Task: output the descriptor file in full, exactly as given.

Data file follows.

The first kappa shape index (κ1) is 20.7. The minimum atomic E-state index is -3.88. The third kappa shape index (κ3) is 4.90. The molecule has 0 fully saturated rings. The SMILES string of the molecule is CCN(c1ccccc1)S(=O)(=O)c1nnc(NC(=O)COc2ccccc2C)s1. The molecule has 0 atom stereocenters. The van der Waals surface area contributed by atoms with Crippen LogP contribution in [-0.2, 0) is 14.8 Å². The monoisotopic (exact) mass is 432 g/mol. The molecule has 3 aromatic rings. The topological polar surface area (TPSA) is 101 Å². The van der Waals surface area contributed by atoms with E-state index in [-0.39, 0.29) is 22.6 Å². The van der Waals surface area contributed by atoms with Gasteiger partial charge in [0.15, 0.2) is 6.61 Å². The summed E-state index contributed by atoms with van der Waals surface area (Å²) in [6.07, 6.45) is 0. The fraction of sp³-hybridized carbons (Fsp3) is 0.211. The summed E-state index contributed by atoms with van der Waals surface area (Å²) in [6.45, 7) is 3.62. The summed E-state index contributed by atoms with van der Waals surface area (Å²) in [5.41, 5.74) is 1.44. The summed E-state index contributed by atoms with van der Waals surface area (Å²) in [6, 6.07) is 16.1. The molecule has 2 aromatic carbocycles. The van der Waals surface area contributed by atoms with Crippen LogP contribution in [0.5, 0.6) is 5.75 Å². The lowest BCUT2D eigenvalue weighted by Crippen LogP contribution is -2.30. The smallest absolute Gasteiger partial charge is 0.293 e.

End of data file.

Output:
The first kappa shape index (κ1) is 20.7. The minimum atomic E-state index is -3.88. The third kappa shape index (κ3) is 4.90. The molecule has 0 fully saturated rings. The SMILES string of the molecule is CCN(c1ccccc1)S(=O)(=O)c1nnc(NC(=O)COc2ccccc2C)s1. The molecule has 0 atom stereocenters. The van der Waals surface area contributed by atoms with Crippen LogP contribution in [-0.2, 0) is 14.8 Å². The monoisotopic (exact) mass is 432 g/mol. The molecule has 3 aromatic rings. The topological polar surface area (TPSA) is 101 Å². The van der Waals surface area contributed by atoms with E-state index in [-0.39, 0.29) is 22.6 Å². The van der Waals surface area contributed by atoms with Gasteiger partial charge in [0.15, 0.2) is 6.61 Å². The summed E-state index contributed by atoms with van der Waals surface area (Å²) in [6.07, 6.45) is 0. The fraction of sp³-hybridized carbons (Fsp3) is 0.211. The summed E-state index contributed by atoms with van der Waals surface area (Å²) in [6.45, 7) is 3.62. The summed E-state index contributed by atoms with van der Waals surface area (Å²) in [5.41, 5.74) is 1.44. The summed E-state index contributed by atoms with van der Waals surface area (Å²) in [6, 6.07) is 16.1. The molecule has 2 aromatic carbocycles. The van der Waals surface area contributed by atoms with Crippen LogP contribution in [0.5, 0.6) is 5.75 Å². The lowest BCUT2D eigenvalue weighted by Crippen LogP contribution is -2.30. The smallest absolute Gasteiger partial charge is 0.293 e.